It is a truism that plants, like people, benefit from good grooming. And, as with people, good grooming practices differ from plant to plant. When I’m busy anthropomorphizing my plants, I envision that they appreciate what I’m doing to enhance their looks.
Of course, this lies in my imagination because the reason plants produce flowers and the reason I think they produce flowers are two entirely different explanations. I like to think they are producing flowers to thank me for the space I graciously provide for them in the garden. The simple truth is this: I am deluding myself as plants typically produce flowers in the hopes of attracting pollinators. The object of the flower is to produce seeds.
It’s important to keep this in mind when grooming plants because our aims and those of the plants diverge: Plants want to produce seeds whereas we want them to yield more flowers.
I grow lots of varieties of daylilies, which have the reputation of being very easy to grow — but they can look incredibly messy and unkempt. They produce flowers during the first half of the summer and as their name implies, these flowers last one day, after which they become a soggy, unattractive mess. A surprising amount of pollination occurs during that one day, ultimately resulting in a very unattractive seed head.
By cutting off the spent flowers, you are actually preventing the formation of this seed head, thereby improving the daylily’s appearance. Producing flower after flower takes up a lot of energy so gradually the leaves will start to turn brown, also detracting from the daylily’s appearance. After flowering, cut the leaves in half, discarding the dead ones — at the same time you will start to see new growth emerging. For the next month the daylily should be ignored, knowing it will look more presentable by September.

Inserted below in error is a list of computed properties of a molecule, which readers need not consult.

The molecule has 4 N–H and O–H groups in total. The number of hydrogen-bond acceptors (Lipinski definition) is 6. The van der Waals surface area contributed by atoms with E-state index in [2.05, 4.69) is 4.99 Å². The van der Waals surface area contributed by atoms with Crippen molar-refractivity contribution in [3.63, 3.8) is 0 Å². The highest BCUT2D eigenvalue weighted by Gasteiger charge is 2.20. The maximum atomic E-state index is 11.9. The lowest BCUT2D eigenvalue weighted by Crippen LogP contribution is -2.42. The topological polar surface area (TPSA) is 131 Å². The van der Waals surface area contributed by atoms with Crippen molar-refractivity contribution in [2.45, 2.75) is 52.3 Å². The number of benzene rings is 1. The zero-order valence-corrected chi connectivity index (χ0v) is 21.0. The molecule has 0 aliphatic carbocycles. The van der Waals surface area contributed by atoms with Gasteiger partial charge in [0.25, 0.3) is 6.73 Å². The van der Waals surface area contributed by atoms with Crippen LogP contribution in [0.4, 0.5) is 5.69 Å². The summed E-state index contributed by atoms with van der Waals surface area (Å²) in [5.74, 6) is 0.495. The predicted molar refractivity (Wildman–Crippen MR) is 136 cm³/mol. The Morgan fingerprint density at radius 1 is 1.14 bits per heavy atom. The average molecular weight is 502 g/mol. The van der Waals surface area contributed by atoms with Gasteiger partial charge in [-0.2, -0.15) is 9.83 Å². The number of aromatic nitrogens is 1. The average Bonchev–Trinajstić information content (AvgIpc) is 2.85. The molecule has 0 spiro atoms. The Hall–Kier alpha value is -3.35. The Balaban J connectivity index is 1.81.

Rose appearance benefits from an almost daily deadheading. Many roses, although not all of them, produce fruit called “hips” when the flower dies — and starting in July, roses begin to start madly producing these hips. What you must do, if you want a fall display, is to prevent rose hip formation during the height of the summer. Remember, the purpose of the rose isn’t to please you; rather the rose wants to produce the fruit that will hold its seeds. If the rose shrub thinks it’s done its job, it has no other reason to expend more energy in flower production.
Generally speaking, dead flowers are not particularly attractive so for the sake of a good garden appearance, deadheading should always be on your list of garden duties. Dahlias benefit from deadheading as do Phlox.
Some plants require deadheading to prevent seed germination throughout the garden. I have a lovely canna that not only moves, it produces lovely seed heads that scatter its seeds promiscuously. Muttering, “Off with your heads,” I ruthlessly chop them off. Otherwise, I’d have a canna garden rather than a perennial one.
Dead flowers detract from the overall appearance. The drooping day-old daylily bloom dominates the visual scene as does the rose bloom past its prime. Crinum stalks after flowering hold zero appeal. Those brown gardenia blooms require a good shaking — the new blooms and the lovely glossy green leaves will look so much better without them.
When the flowers are small and arrive in clusters, it is impossible to cut each spent flower. Simple grab a handful when they are all past their prime and shear them off. If you like the appearance of the flowerless lily stalks, by all means keep them, although I almost always find them gawky, cutting the stalks down by one-third.
Everyone benefits from good grooming practices. Just remember that daily good grooming doesn’t necessarily entail severe pruning (that’s what I call a makeover). This isn’t hard work, your garden will look better, and in this time of shelter in place it gives you something to do.
Absent from their gardens, Kit and Lise enjoy roaming our region exploring the intersection of horticulture and suburban living. More on Instagram @AbsenteeGardener or email email@example.com.